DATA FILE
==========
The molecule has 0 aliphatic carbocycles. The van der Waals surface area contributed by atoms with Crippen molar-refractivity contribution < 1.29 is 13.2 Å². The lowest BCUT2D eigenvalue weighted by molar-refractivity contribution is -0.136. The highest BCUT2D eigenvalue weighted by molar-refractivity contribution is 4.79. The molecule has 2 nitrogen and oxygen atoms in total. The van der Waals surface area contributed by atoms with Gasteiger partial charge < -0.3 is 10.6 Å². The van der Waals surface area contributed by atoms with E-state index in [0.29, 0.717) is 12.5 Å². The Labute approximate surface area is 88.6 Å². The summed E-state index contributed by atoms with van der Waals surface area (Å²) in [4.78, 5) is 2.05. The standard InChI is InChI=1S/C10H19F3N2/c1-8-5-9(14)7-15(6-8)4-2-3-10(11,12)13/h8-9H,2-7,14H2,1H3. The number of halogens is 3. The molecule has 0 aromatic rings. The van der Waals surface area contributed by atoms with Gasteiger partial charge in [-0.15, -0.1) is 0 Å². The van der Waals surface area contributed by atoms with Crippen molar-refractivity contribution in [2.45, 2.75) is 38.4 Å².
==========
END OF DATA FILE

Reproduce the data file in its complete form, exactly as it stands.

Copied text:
The molecule has 0 aliphatic carbocycles. The van der Waals surface area contributed by atoms with Crippen molar-refractivity contribution < 1.29 is 13.2 Å². The lowest BCUT2D eigenvalue weighted by molar-refractivity contribution is -0.136. The highest BCUT2D eigenvalue weighted by molar-refractivity contribution is 4.79. The molecule has 2 nitrogen and oxygen atoms in total. The van der Waals surface area contributed by atoms with Gasteiger partial charge < -0.3 is 10.6 Å². The van der Waals surface area contributed by atoms with E-state index in [0.29, 0.717) is 12.5 Å². The Labute approximate surface area is 88.6 Å². The summed E-state index contributed by atoms with van der Waals surface area (Å²) in [4.78, 5) is 2.05. The standard InChI is InChI=1S/C10H19F3N2/c1-8-5-9(14)7-15(6-8)4-2-3-10(11,12)13/h8-9H,2-7,14H2,1H3. The number of halogens is 3. The molecule has 0 aromatic rings. The van der Waals surface area contributed by atoms with Gasteiger partial charge in [-0.15, -0.1) is 0 Å². The van der Waals surface area contributed by atoms with Crippen molar-refractivity contribution in [2.45, 2.75) is 38.4 Å².